Listing Your Home for Sale: Listing Agreements

You are selling your home and have decided to work with a real estate professional on the sale. Now you need to decide what type of listing agreement you will sign. As you make that decision, it is helpful to know what a listing agreement is, the options you have to choose from, and the rights, responsibilities, and services that are associated with each type.

The listing agreement is a binding contract between you, the seller, and the real estate agency or brokerage. It is a written agreement that sets out the conditions of the listing. The details of a listing agreement can be negotiated, but generally it includes provisions covering commission rate, exceptions to the commission, duration of the listing period, and responsibilities of the firm and its agents.

There are three primary forms of listing agreements that vary in popularity, terms, responsibilities, and services rendered:

1. The most common type is the exclusive listing, also known as an “exclusive right to sell” listing. Under this type of agreement, the listing agency is paid a commission when the sale closes no matter who produces the buyer. The listing agent could have made the sale. You may have found a buyer yourself. Or another agent could have brought you a buyer, in which case he/she will split the commission with the listing agency. Regardless of who made the sale, you owe a commission to the listing agency. As you might expect, real estate professionals prefer this type of agreement. After all, they are investing time, energy, and money into marketing, advertising, and showing your home; and they have a reasonable expectation of earning pay for their efforts. This agreement guarantees them their commission.

2. The exclusive agency agreement also gives the listing agency the right to market and sell your home. And it ensures them that they will receive their commission if another agent or company makes the sale. The difference between it and the exclusive listing previously mentioned is that you retain the right to sell your property without paying a commission if the buyer did come through the listing agency. This means that you can seek out buyers on your own. It also means that there is less incentive for the listing agent to actively market your home. Think about it this way, under this type of agreement you are essentially competing with your agent. This makes it a much less popular option for real estate agencies.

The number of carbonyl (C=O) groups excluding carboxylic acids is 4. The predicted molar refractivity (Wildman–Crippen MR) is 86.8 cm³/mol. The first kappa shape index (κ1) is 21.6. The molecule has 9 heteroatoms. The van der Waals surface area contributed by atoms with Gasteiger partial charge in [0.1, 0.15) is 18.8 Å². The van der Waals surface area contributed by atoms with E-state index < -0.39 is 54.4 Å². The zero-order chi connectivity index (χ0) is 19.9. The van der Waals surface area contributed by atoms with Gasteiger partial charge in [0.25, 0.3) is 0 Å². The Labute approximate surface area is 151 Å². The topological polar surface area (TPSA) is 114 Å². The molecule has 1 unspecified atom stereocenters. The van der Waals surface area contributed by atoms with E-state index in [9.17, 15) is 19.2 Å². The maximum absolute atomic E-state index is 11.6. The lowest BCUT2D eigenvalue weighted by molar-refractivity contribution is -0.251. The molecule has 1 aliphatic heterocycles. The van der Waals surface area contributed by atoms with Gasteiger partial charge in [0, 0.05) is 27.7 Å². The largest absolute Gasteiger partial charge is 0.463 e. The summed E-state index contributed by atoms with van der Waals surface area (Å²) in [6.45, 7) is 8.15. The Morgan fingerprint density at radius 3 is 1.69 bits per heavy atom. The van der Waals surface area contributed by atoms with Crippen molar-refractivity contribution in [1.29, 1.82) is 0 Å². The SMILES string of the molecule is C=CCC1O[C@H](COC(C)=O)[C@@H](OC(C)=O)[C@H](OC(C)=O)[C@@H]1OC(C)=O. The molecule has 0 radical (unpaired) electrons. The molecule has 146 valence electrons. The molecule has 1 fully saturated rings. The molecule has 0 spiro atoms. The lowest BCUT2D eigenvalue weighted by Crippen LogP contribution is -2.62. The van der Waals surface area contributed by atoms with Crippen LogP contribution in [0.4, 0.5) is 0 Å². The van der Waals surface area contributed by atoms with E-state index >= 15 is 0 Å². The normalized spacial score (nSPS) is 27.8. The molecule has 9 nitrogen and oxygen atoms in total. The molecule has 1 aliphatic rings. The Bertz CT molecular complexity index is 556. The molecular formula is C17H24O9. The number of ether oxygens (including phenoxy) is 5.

3. In an open listing, you are basically saying that you are willing to work with real estate agents if they bring you a buyer, and you will pay a commission if their client buys your home. But you retain the right to sell your home yourself without paying a commission to anyone. No one agency has an exclusive right to sell your property. You can have as many open listings as you desire, and only the agency that produces a buyer receives a commission. This holds even less incentive for any agent to actively market your property. What will most likely happen is that they may be willing to show your home to a client looking for a property like yours.

Keep in mind that many agencies only offer “exclusive right to sell” agreements primarily because it protects their investment of time and money in marketing and selling your home. When agencies do sign an open listing, you should temper your expectations about the amount of marketing and time that they are willing to invest.

Regardless of which listing agreement you settle on, you should pay careful attention to the details. Once signed, it is a legally binding contract — an instrument that you should not take lightly. Make sure you understand all of the terms and conditions before you sign it. If you have any unanswered questions or concerns, you should have the agreement reviewed by a lawyer.






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